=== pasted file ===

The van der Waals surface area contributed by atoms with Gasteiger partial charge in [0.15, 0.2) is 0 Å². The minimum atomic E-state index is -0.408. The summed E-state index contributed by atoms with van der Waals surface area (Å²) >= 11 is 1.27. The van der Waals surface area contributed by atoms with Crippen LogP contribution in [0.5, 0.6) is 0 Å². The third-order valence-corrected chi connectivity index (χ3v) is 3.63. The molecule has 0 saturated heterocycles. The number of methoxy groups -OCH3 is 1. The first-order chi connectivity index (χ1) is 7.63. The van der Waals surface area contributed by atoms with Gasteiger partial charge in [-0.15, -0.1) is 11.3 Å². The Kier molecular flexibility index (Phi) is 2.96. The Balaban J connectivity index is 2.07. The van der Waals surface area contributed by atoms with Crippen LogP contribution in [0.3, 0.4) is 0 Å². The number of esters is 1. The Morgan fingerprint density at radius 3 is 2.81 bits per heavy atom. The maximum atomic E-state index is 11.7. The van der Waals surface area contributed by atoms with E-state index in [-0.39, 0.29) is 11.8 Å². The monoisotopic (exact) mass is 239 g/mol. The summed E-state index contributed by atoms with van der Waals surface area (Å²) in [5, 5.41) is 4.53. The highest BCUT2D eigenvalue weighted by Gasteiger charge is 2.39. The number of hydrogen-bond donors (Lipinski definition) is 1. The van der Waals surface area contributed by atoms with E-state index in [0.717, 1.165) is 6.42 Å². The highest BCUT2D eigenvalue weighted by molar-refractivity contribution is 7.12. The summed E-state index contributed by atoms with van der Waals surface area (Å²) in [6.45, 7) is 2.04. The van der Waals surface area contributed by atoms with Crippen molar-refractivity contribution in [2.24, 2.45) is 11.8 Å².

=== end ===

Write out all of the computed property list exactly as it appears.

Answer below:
The van der Waals surface area contributed by atoms with Gasteiger partial charge in [0.15, 0.2) is 0 Å². The minimum atomic E-state index is -0.408. The summed E-state index contributed by atoms with van der Waals surface area (Å²) >= 11 is 1.27. The van der Waals surface area contributed by atoms with Crippen LogP contribution in [0.5, 0.6) is 0 Å². The third-order valence-corrected chi connectivity index (χ3v) is 3.63. The molecule has 0 saturated heterocycles. The number of methoxy groups -OCH3 is 1. The first-order chi connectivity index (χ1) is 7.63. The van der Waals surface area contributed by atoms with Gasteiger partial charge in [-0.15, -0.1) is 11.3 Å². The Kier molecular flexibility index (Phi) is 2.96. The Balaban J connectivity index is 2.07. The van der Waals surface area contributed by atoms with Crippen LogP contribution in [0.3, 0.4) is 0 Å². The number of esters is 1. The Morgan fingerprint density at radius 3 is 2.81 bits per heavy atom. The maximum atomic E-state index is 11.7. The van der Waals surface area contributed by atoms with E-state index in [-0.39, 0.29) is 11.8 Å². The monoisotopic (exact) mass is 239 g/mol. The summed E-state index contributed by atoms with van der Waals surface area (Å²) in [5, 5.41) is 4.53. The highest BCUT2D eigenvalue weighted by Gasteiger charge is 2.39. The number of hydrogen-bond donors (Lipinski definition) is 1. The van der Waals surface area contributed by atoms with E-state index in [0.717, 1.165) is 6.42 Å². The highest BCUT2D eigenvalue weighted by molar-refractivity contribution is 7.12. The summed E-state index contributed by atoms with van der Waals surface area (Å²) in [6.45, 7) is 2.04. The van der Waals surface area contributed by atoms with Crippen molar-refractivity contribution in [2.24, 2.45) is 11.8 Å².